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Hi All,

I have read a lot about setting the maxpgio parameter on Solaris 8 and
how it can "magically" improve the performance of the system. I would
like to see if setting maxpgio on a server will help out, but I do not
know how to check the existing value of this parameter. When I use adb
it shows the foll -

maxpgio/D
maxpgio:
maxpgio:        0

Before I go around playing with this parameter how do I find out what
the existing setting is but do not know how to check it. Any ideas on
how to do so ?

Time permitting - following is the problem on the server

I have an Oracle server on a Netra t1 low end server (its not a
production box so could not allocate a high end server for it) with
1CPU/1GB RAM and 2x36GB disks on it. I have created a RAID 0 stripe
for the slice holding the database using Disksuite.

Currently the system is extremely slow (uptime shows load of 8, vmstat
shows around 7-10 in the run queue, and the faults col under vmstat
show number over 110k, iostat asvc_t shows around 20+ numbers etc)

Any help is highly appreciated !
"Max Paging IO" is a throttle on the number of I/O 's you can make
each second to the SWAP areas.

Historically this was set at a fraction of the I/O throughtput available
I beleive the value was set to 40 on a standard system.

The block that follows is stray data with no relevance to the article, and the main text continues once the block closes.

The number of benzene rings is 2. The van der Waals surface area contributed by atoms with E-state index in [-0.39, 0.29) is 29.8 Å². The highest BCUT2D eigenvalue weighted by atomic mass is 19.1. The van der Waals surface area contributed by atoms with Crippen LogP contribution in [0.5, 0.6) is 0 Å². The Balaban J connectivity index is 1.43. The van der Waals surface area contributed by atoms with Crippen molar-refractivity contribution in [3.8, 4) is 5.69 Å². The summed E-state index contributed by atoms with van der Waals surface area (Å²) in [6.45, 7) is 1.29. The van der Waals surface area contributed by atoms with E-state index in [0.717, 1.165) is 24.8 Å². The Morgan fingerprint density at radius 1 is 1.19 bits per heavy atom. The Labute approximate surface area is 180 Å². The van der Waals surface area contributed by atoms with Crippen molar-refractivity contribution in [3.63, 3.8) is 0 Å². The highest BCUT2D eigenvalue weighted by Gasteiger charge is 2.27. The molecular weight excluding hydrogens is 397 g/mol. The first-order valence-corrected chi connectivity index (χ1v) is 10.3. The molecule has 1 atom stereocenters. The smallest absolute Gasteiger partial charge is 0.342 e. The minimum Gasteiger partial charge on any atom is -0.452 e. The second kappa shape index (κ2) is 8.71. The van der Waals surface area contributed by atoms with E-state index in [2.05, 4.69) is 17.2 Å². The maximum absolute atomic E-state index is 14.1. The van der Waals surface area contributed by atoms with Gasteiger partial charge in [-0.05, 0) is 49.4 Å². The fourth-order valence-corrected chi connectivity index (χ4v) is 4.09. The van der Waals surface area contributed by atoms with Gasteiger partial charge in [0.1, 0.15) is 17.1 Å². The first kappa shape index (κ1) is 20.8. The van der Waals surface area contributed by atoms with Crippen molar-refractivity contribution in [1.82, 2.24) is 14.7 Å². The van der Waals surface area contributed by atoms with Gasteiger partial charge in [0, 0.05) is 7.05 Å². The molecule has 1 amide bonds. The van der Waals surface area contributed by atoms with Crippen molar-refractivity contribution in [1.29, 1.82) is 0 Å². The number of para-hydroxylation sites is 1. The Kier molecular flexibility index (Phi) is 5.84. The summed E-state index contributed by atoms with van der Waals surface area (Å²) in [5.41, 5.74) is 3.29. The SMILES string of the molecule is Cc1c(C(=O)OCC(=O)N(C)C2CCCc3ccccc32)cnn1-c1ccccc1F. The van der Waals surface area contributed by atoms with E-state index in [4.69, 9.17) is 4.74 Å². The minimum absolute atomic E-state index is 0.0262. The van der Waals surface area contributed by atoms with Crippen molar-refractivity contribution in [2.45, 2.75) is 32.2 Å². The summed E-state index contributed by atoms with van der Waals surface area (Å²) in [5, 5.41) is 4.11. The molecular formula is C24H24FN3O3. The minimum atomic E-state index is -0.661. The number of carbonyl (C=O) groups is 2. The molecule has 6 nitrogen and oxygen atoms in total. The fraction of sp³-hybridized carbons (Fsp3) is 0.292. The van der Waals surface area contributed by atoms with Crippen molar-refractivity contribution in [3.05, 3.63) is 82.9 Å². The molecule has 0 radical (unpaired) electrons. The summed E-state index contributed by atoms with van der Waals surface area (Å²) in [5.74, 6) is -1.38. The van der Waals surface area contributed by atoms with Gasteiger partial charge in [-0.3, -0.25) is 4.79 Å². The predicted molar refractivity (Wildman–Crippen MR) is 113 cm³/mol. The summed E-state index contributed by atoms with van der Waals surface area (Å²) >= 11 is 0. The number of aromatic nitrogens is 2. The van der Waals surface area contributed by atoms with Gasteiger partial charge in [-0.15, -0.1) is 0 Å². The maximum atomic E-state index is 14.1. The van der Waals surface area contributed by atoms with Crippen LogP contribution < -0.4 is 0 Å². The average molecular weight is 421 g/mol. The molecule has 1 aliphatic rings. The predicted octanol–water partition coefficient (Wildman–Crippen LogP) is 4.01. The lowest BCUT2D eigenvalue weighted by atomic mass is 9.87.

The only reason to increase MAXPGIO  is if you have set up a number
of addidtional SWAP areas on additional disk drives.

If you system already is IO-Bound, increasing the number of
transfers to the swap area is not a good idea.

Check the load on your disk's  "iostat -x"  or "sar -d"
if diskload is less than 30%  i guess you could experiment
with MAXPGIO.  If diskload is more than 50%  increasing
MAXPGIO without adding more diskdrives will only make the system
slower still.
You're using the wrong display option.  maxpgio on 64 bit Solaris is a
64 bit quantity, so you need to use /E instead of /D

How can I tell?  Firstly because of my vast experience which tells me
that a value of zero for maxpgio is just plain silly ;-)

Secondly, and perhaps a little more usefully, I've looked at the size of
the variable:

$ /usr/ccs/bin/nm /dev/ksyms |grep maxpgio
[18565] |      21283984|           8|OBJT |GLOB |0    |ABS    |maxpgio



The '8' in the third column is the size of the object in bytes - 8
bytes, 64 bits, which means you use "E", not "D" (using "D" you just see
the value in the topmost bits of the variable).

So:

# mdb -k
Loading modules: [ unix krtld genunix sd ufs_log ip usba nca sppp nfs
random ptm ipc logindmux cpc ]

quote:


> maxpgio/E


maxpgio:
maxpgio:        40



To see values in hex you'd use J instead of X for the same reason.

If you're writing a 64 bit value (NOT something I'd recommend on a
running kernel) use Z instead of W

Note however that you can't just assume that everything's a 64 bit
quantity; some variables are still 32 bits long on a 64 bit kernel.  For
instance

# /usr/ccs/bin/nm /dev/ksyms|grep semmns
[12309] |       2013479920|                     4|OBJT |GLOB |0
|ABS       |seminfo_semmns

A size of 4 bytes in column 3 shows that this is a 32 bit quantity.

# mdb -k
Loading modules: [ unix krtld genunix sd ufs_log ip usba nca sppp nfs
random ptm ipc logindmux cpc ]

quote:


> seminfo_semmns/E


seminfo_semmns:
seminfo_semmns: 257698037790

Obvious twaddle.

quote:


> seminfo_semmns/D


seminfo_semmns:
seminfo_semmns: 60

That's better.

This will be documented as Infodoc 44604.